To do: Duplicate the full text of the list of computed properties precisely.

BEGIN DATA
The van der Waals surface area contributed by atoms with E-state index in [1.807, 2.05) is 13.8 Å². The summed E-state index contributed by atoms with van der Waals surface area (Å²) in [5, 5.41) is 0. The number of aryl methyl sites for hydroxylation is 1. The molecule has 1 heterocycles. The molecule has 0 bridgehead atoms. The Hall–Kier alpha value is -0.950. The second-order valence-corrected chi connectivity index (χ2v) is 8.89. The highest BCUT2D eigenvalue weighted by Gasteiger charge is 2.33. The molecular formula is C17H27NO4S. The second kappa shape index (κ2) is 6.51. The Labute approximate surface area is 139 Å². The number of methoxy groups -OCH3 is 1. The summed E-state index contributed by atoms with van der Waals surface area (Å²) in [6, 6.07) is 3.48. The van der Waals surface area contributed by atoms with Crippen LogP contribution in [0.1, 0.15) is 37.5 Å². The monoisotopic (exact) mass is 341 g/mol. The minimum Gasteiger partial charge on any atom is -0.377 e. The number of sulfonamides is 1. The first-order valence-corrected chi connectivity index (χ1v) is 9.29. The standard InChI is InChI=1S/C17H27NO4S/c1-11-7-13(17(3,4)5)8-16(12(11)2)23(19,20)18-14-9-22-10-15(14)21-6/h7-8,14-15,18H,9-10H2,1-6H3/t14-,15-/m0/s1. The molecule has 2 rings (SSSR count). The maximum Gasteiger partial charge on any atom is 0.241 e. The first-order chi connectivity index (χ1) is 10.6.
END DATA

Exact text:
The van der Waals surface area contributed by atoms with E-state index in [1.807, 2.05) is 13.8 Å². The summed E-state index contributed by atoms with van der Waals surface area (Å²) in [5, 5.41) is 0. The number of aryl methyl sites for hydroxylation is 1. The molecule has 1 heterocycles. The molecule has 0 bridgehead atoms. The Hall–Kier alpha value is -0.950. The second-order valence-corrected chi connectivity index (χ2v) is 8.89. The highest BCUT2D eigenvalue weighted by Gasteiger charge is 2.33. The molecular formula is C17H27NO4S. The second kappa shape index (κ2) is 6.51. The Labute approximate surface area is 139 Å². The number of methoxy groups -OCH3 is 1. The summed E-state index contributed by atoms with van der Waals surface area (Å²) in [6, 6.07) is 3.48. The van der Waals surface area contributed by atoms with Crippen LogP contribution in [0.1, 0.15) is 37.5 Å². The monoisotopic (exact) mass is 341 g/mol. The minimum Gasteiger partial charge on any atom is -0.377 e. The number of sulfonamides is 1. The first-order valence-corrected chi connectivity index (χ1v) is 9.29. The standard InChI is InChI=1S/C17H27NO4S/c1-11-7-13(17(3,4)5)8-16(12(11)2)23(19,20)18-14-9-22-10-15(14)21-6/h7-8,14-15,18H,9-10H2,1-6H3/t14-,15-/m0/s1. The molecule has 2 rings (SSSR count). The maximum Gasteiger partial charge on any atom is 0.241 e. The first-order chi connectivity index (χ1) is 10.6.